This Week on perl5-porters (4-10 November 2002)

This Week on perl5-porters (4-10 November 2002)

The usual suspects are once again rounded up. Unicode bugs, PerlIO bugs and closure bugs are featured in this week's summary. In a sense, that's a good thing, meaning that the older or more widely used features seem to work quite well.

Determine whether a scalar is a number

Slaven Rezic proposed to include a Perl function that hooks to the internal function Perl_looks_like_number() in the Scalar::Util module. He thinks this would be easier to handle and remember than the regexps described in perlfaq4.pod, 'How do I determine whether a scalar is a number...'. Graham Barr, author of Scalar::Util, found that this was a good idea, and Slaven sent a patch.

Two UTF8 bugs

Abhijit Menon-Sen take a look at the bug #18107 reported last week, about uc(), lc(), ucfirst() and lcfirst() not working correctly with s/// on UTF8 strings. It appeared that this was caused by the unfortunate interaction of several obscure bugs, on which he worked with Hugo and others.

Andreas Koenig found a case where Test::ok() reports a success, and Test::More::ok() reports (incorrectly) a failure (bug #18232). His test case involves UTF8 strings, captured by a regular expression. Sadahiro Tomoyuki seems to have found the cause : SVf_UTF8 of $1 is dropped off after an inner block. In other words, the internal UTF8 property of a $<digit> string seems to be incorrectly localized.

Lexical quandry

Dave Mitchell began to ask a question about the semantics of eval(string) inside closures : what should the following code output ?

    $x = 'global';
    my $x = 'lexical';
    eval q[ sub f { eval '$x' } ];
    my $r = f();
    print "got $r\n";

The thread is not that long, but my brain hurts when I try to summarize it. Basically Sarathy explained that eval() has been implemented to be efficient, but that the implementation could be reworked to do something that appears to be more correct (i.e. capture the whole lexical context of the eval()), if an efficient way to do it is worked out. Read all the details at the archive :

Bug #18286 is another demonstration of this same behavior, but with another bug as well.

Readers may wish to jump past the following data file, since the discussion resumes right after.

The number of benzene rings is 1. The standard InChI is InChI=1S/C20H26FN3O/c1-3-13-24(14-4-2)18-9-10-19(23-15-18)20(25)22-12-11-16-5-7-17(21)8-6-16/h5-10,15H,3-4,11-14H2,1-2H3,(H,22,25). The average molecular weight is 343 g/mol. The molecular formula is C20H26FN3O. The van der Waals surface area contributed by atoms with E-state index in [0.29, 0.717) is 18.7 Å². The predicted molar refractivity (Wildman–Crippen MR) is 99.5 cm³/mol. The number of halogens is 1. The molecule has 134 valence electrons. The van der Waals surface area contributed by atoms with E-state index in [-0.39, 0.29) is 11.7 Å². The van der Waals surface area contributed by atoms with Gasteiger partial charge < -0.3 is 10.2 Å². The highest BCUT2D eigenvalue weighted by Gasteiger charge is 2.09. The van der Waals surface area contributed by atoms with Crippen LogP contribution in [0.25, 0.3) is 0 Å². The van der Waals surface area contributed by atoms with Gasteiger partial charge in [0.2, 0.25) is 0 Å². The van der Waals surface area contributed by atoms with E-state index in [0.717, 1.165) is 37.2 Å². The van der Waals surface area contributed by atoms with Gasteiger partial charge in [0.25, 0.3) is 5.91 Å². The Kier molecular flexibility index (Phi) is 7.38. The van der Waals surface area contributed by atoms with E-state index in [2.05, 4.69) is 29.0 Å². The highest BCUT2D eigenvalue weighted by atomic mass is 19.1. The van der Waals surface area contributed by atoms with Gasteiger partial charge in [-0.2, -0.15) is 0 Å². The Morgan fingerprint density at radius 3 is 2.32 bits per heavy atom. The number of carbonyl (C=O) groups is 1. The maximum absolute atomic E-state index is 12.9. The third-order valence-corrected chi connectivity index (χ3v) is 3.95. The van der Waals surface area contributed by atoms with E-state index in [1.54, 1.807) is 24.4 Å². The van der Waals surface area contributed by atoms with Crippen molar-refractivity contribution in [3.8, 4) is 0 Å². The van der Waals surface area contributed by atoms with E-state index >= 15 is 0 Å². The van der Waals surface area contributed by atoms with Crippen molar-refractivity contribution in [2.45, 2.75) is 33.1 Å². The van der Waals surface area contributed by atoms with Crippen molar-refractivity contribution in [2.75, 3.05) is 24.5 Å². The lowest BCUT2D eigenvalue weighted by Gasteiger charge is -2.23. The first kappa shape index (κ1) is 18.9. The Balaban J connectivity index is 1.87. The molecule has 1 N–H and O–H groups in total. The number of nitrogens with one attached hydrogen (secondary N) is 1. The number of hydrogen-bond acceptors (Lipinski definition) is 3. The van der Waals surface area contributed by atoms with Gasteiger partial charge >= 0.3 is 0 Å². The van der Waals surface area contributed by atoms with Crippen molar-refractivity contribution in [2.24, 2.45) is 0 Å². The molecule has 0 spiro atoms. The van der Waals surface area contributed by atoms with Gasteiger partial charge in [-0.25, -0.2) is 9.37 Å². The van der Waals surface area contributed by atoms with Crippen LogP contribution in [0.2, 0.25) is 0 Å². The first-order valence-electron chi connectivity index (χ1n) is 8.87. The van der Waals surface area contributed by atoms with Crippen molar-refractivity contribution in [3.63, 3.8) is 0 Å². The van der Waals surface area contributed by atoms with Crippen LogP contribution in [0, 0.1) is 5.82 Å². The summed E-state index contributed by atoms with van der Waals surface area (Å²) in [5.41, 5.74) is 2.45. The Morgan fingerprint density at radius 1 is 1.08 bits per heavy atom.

In brief

Rafael Garcia-Suarez applied a fix for the B::* problems reported last week, and waved hands towards a general direction for a test suite for the B API.

Chip Turner (who builds the perl that ships on RedHat systems) plans to build an RPM of perl 5.8.0 that integrates several recent changes, including some UTF8/PerlIO fixes.

Chip also reported a bug (#18265) related to read() on nonblocking file descriptors, which can return undef without setting $!, when PerlIO is used.

Hugo van der Sanden and Dave Mitchell looked at bug #17920, a core dump case during the parsing of nested closures containing a syntax error. Apparently the problem comes from the error recovery logic of the yacc parser, that shouldn't make any assumption about the erroneous code it skips.

Brian Ingerson found a way to make perl segfault when using a source filter, and Slaven Rezic provided a patch.

Nicholas Clark found an interesting way to make xsubpp generate nested C comments, which is, of course, a bad thing. (Bug #18256.)

Dan Kogai released Encode 1.81, which includes an ingenious patch by Nicholas Clark that reduces shlib sizes by 50% with no penalty and backward compatibility preserved.

Andreas Koenig reported that character \x{df}, upgraded to UTF8, satisfies both the \w and \W regular expression atoms. (Bug #18281.)

Ian Phillipps sent a patch to B::Lint, to have it detect implicitly quoted bare words that happen to match the name of a subroutine.

The smoke tests (and testers!) helped to discover, hunt down, and fix, a couple of obscure bugs, again.

About this summary

This summary brought to you by Rafael Garcia-Suarez. It's also available via a mailing list, which subscription address is Comments and corrections are, as always, welcome.